Modulation Effects Man Lee Nicholson Talks Business
Dunedin boutique effects maker Lee Nicholson has earned a reputation for creating innovative modulation-based analogue effects with digital brains that blend sonic experimentalism with ease of use. Josh Gardner at Guitar.com spoke to him about the growth of his brand, Lightning Wave.
Nicholson explains that he got into guitars as a young child.
“Around eight or nine, my cousin gave me Metallica’s Black Album on cassette and the riffs blew my mind,” Nicholson tells Gardner. “I took a few lessons with an acoustic, but was a bit of a wuss and couldn’t get past the sore fingertips
“I found a Diplomat bass under a bed at my grandparents’ when I was 15 and although the neck had banana’d and was barely playable, I got a kick out of hearing it clip through my parents’ stereo. This led to a friend loaning me her spare Strat copy and she egged me on enough to buy my own electric guitar and a Blazer amp. With some decent overdrive and reverb it was all downhill.”
Guitar.com asks Nicholson when was it that he first started tinkering with effects.
“I think I had a basic understanding of things with batteries and wires from an early age through pulling apart whatever I could get my hands on,” Nicholson says. “When I started collecting gear and it played up, the next logical step was to pull it to pieces and figure out if I could fix it without having to pay someone.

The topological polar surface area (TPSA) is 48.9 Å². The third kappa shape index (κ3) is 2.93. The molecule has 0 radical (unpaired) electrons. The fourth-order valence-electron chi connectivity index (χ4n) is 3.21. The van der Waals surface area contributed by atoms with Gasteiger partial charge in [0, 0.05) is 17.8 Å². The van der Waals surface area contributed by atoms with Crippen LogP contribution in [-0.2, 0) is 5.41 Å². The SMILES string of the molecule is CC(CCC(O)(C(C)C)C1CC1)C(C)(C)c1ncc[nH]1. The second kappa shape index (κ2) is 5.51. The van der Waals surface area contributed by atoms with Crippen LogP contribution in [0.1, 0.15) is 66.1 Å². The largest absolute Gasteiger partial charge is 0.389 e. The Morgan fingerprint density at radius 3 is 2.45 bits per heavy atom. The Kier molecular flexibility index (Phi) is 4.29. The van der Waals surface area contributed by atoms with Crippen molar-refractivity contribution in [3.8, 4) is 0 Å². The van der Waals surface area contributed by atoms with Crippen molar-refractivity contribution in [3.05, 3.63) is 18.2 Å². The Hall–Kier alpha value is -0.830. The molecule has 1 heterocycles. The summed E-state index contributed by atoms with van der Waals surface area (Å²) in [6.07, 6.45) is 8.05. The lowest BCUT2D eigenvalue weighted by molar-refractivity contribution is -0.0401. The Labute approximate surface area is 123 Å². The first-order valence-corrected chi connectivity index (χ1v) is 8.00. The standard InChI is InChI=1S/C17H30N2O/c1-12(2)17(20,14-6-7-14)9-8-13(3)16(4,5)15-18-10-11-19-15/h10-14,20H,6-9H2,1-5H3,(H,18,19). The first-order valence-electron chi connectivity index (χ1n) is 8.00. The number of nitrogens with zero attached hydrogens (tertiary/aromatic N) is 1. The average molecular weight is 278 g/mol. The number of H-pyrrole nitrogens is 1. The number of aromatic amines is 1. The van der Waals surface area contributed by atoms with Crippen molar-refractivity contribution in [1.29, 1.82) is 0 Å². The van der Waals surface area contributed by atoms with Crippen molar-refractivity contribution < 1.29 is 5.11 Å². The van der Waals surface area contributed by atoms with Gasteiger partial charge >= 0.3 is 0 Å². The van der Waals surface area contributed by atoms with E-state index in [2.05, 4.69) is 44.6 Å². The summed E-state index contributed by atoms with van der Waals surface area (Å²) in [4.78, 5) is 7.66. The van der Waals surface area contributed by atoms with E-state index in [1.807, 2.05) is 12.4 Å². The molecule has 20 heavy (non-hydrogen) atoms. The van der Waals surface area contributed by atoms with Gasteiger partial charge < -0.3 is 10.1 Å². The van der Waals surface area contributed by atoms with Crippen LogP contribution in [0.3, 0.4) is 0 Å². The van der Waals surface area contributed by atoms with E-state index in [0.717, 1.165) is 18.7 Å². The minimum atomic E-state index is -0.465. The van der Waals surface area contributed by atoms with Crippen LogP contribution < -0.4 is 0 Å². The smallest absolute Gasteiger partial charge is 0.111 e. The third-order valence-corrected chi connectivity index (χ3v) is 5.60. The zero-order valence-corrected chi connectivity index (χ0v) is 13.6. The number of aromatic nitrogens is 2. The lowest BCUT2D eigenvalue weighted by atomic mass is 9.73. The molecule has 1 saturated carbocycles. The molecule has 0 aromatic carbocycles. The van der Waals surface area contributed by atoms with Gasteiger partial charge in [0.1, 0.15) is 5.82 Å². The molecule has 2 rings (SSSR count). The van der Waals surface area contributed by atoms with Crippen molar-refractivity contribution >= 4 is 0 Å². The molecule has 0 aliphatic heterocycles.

“It probably wasn’t until after finishing a music degree, around 2010 that I met a friend Gordon through the drummer in my first band Thundercub, who gave me a window into the world of breadboarding, schematics and PCB etching.
“Gordon really sparked the idea [of turning my hobby into the business]. We were inspired by New Zealand builders like Ben from Red Witch and Paul Crowther, who were really our only point of reference for what success looked like in the New Zealand pedal scene.
“I’m blown away by the growing number of independent companies with great ideas, but perhaps there is a bit of frustration going around. The internet mainly highlights successes rather than the late nights and hard work trying to create momentum. It would be cool if people could explore opportunities for larger collaborations which could lead to things like better platforms for getting noticed, and easier ways to share skill sets to build off each other’s strengths.
“I’m currently about to release a small batch of the EVA mk3d, which is a miniaturised form of the Lightning Wave CV and sync functionality with a rechargeable battery. They’re in their final testing stages now. And I’m just about to move from Dunedin to Wellington, which is an exciting development. I might need some time to set up a workspace somewhere, but will have no shortage of projects to dig into.”
Original article by Josh Gardner, Guitar.com, June 17, 2019.